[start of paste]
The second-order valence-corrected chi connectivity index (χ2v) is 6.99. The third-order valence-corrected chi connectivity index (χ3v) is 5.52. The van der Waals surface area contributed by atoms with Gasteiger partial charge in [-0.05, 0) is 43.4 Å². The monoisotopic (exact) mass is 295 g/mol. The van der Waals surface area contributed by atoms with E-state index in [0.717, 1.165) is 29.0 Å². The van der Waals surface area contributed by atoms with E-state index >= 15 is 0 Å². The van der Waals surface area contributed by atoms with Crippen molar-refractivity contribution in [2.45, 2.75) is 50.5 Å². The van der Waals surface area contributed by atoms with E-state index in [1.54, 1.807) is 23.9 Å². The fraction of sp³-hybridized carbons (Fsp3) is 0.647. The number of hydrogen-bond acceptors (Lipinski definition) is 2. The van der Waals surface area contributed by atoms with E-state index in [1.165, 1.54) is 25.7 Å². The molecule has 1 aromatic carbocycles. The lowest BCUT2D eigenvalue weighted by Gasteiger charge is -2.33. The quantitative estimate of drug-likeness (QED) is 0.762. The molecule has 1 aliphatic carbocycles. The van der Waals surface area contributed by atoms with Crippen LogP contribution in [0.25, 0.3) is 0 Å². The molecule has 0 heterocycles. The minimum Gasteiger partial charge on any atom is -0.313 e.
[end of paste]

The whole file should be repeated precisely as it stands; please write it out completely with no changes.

The second-order valence-corrected chi connectivity index (χ2v) is 6.99. The third-order valence-corrected chi connectivity index (χ3v) is 5.52. The van der Waals surface area contributed by atoms with Gasteiger partial charge in [-0.05, 0) is 43.4 Å². The monoisotopic (exact) mass is 295 g/mol. The van der Waals surface area contributed by atoms with E-state index in [0.717, 1.165) is 29.0 Å². The van der Waals surface area contributed by atoms with E-state index >= 15 is 0 Å². The van der Waals surface area contributed by atoms with Crippen molar-refractivity contribution in [2.45, 2.75) is 50.5 Å². The van der Waals surface area contributed by atoms with E-state index in [1.54, 1.807) is 23.9 Å². The fraction of sp³-hybridized carbons (Fsp3) is 0.647. The number of hydrogen-bond acceptors (Lipinski definition) is 2. The van der Waals surface area contributed by atoms with E-state index in [1.165, 1.54) is 25.7 Å². The molecule has 1 aromatic carbocycles. The lowest BCUT2D eigenvalue weighted by Gasteiger charge is -2.33. The quantitative estimate of drug-likeness (QED) is 0.762. The molecule has 1 aliphatic carbocycles. The van der Waals surface area contributed by atoms with Crippen LogP contribution in [0.25, 0.3) is 0 Å². The molecule has 0 heterocycles. The minimum Gasteiger partial charge on any atom is -0.313 e.